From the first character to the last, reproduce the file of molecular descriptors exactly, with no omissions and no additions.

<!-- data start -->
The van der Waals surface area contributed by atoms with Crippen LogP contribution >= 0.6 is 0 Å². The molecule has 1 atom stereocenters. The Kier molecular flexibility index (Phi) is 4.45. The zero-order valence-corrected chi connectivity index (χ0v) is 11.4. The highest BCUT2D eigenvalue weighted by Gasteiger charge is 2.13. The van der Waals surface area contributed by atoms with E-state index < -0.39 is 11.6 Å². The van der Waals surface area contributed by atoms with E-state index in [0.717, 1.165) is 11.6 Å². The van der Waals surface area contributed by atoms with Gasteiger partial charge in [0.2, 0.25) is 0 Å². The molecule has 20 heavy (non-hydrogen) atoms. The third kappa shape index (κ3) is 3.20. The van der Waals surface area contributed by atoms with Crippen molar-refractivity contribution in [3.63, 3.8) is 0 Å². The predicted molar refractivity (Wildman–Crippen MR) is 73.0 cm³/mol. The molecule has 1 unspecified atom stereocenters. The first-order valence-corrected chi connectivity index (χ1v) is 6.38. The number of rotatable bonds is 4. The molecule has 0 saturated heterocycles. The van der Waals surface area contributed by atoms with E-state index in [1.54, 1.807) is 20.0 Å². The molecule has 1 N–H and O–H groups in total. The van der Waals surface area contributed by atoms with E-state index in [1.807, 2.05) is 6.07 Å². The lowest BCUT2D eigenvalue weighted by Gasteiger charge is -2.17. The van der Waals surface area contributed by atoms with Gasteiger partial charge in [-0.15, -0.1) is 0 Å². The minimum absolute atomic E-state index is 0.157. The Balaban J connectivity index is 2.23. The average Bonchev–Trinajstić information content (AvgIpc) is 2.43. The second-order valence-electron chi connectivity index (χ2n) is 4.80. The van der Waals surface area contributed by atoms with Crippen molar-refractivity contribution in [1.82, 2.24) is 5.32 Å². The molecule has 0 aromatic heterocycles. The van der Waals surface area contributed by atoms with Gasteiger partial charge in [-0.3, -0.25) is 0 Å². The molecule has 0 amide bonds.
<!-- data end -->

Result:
The van der Waals surface area contributed by atoms with Crippen LogP contribution >= 0.6 is 0 Å². The molecule has 1 atom stereocenters. The Kier molecular flexibility index (Phi) is 4.45. The zero-order valence-corrected chi connectivity index (χ0v) is 11.4. The highest BCUT2D eigenvalue weighted by Gasteiger charge is 2.13. The van der Waals surface area contributed by atoms with E-state index < -0.39 is 11.6 Å². The van der Waals surface area contributed by atoms with E-state index in [0.717, 1.165) is 11.6 Å². The van der Waals surface area contributed by atoms with Gasteiger partial charge in [0.2, 0.25) is 0 Å². The molecule has 20 heavy (non-hydrogen) atoms. The third kappa shape index (κ3) is 3.20. The van der Waals surface area contributed by atoms with Crippen molar-refractivity contribution in [3.63, 3.8) is 0 Å². The predicted molar refractivity (Wildman–Crippen MR) is 73.0 cm³/mol. The molecule has 1 unspecified atom stereocenters. The first-order valence-corrected chi connectivity index (χ1v) is 6.38. The number of rotatable bonds is 4. The molecule has 0 saturated heterocycles. The van der Waals surface area contributed by atoms with E-state index in [1.54, 1.807) is 20.0 Å². The molecule has 1 N–H and O–H groups in total. The van der Waals surface area contributed by atoms with E-state index in [1.807, 2.05) is 6.07 Å². The lowest BCUT2D eigenvalue weighted by Gasteiger charge is -2.17. The van der Waals surface area contributed by atoms with Gasteiger partial charge in [-0.15, -0.1) is 0 Å². The minimum absolute atomic E-state index is 0.157. The Balaban J connectivity index is 2.23. The average Bonchev–Trinajstić information content (AvgIpc) is 2.43. The second-order valence-electron chi connectivity index (χ2n) is 4.80. The van der Waals surface area contributed by atoms with Crippen molar-refractivity contribution in [1.82, 2.24) is 5.32 Å². The molecule has 0 aromatic heterocycles. The van der Waals surface area contributed by atoms with Gasteiger partial charge in [-0.3, -0.25) is 0 Å². The molecule has 0 amide bonds.